7 Tips to Prevent Cyberthreats
Shield Your Organization from Becoming a Casualty
Ransomware is one of the most dangerous cyberthreats to businesses — and it’s on the rise. The offending code infects computers, denying access until a ransom is paid. It’s typically delivered through spam emails, phishing or applications that target software vulnerabilities. The latest, and most effective, attacks involve crypto-ransomware. This malware uses unbreakable encryption on files until payment is received.
According to Symantec’s Special Report on Ransomware and Businesses, ransomware attacks are becoming more sophisticated and “involve a high level of technical expertise, using techniques more commonly seen in cyberespionage campaigns.”
Businesses, especially small and midsized businesses which are frequently targeted, must stay vigilant in this ever-changing environment. These seven tips can help your organization guard against ransomware and other cyberthreats.
- Set up a firewall. Protect your internet connection by setting up a firewall and encryption. Make sure your Wi-Fi network is secure and password protect access to your router.
- Install protective software. All computers should be equipped with anti-virus software and anti-spyware. Set up automatic software updates to ensure security fixes are in place.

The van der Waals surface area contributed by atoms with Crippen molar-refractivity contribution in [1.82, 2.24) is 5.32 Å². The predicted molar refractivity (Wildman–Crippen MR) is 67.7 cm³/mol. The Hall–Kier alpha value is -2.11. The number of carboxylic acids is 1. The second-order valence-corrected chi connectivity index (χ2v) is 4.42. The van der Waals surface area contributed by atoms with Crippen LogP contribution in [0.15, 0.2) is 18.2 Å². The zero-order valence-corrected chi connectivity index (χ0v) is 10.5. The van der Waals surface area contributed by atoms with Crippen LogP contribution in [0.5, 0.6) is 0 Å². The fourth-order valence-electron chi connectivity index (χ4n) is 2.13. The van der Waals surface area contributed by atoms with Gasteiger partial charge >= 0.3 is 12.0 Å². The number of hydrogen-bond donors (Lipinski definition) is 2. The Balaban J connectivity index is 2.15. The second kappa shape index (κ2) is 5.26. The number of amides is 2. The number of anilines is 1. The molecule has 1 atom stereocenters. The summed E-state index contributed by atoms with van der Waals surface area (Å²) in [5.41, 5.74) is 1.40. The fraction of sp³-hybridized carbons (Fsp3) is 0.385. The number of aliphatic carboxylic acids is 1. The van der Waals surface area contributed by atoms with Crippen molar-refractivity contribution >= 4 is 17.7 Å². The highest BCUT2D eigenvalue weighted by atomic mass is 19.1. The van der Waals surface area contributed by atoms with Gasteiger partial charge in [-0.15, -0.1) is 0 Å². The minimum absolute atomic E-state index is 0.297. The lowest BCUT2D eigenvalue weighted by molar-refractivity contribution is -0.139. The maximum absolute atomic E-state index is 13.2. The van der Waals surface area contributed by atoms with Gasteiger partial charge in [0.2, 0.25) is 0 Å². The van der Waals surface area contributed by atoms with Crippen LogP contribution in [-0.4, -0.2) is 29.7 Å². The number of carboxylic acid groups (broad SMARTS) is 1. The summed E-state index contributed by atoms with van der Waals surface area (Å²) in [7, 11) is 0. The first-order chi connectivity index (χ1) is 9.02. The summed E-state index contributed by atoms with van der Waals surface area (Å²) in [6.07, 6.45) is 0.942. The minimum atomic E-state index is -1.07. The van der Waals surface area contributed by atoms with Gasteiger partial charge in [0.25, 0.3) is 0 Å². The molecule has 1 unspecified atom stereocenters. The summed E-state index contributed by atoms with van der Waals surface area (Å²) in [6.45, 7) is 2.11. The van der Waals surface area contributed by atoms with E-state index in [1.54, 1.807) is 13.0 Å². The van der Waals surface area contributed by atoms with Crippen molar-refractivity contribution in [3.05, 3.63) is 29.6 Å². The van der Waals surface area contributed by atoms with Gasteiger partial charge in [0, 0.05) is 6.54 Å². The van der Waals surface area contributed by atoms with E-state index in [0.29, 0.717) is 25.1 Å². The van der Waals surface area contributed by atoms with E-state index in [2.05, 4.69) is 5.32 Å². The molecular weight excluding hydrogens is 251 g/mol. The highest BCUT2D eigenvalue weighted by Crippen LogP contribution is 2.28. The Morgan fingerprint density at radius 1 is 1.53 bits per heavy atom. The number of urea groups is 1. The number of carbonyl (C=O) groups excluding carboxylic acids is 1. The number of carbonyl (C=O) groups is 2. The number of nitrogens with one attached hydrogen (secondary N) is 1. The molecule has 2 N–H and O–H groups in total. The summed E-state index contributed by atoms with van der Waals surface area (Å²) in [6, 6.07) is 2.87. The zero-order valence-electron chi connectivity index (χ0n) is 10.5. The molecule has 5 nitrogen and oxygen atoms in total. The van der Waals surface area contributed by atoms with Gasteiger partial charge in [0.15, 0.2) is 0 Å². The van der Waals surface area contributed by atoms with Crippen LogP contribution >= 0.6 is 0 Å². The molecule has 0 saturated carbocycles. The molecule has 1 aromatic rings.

- Create a cybersecurity policy. Once your security practices and policies are established, communicate them to all employees. Everyone should understand the consequences of policy violations.
- Educate employees. Encourage employees to have a healthy dose of skepticism. They should pay attention to URLs and read all emails carefully, even those appearing to come from a known sender. Ask them to avoid opening unknown or unexpected email attachments (especially compressed or ZIP files) or clicking on links. Emphasize creating strong passwords, using different passwords for different applications and changing them regularly.
- Back up data. The shift toward crypto-ransomware makes it more important than ever to back up your organization’s data. The ability to restore data quickly can make a big difference to profitability and reputation. Experts say automatic backup is best, or weekly at the least. Store data in several places, using off-site and cloud-based services.
- Limit access. Control the number of people who have access to business laptops. To protect your network, reserve administrative privileges for your IT team and key employees.
- Protect your website. While secure checkout and sign-up pages are a must, it’s also important to protect all of the pages on your organization’s website.
Staying up to date on cybercrime may seem like a daunting task, but resources are available. You can find valuable tools and information from the Department of Homeland Security and the U.S. Small Business Administration.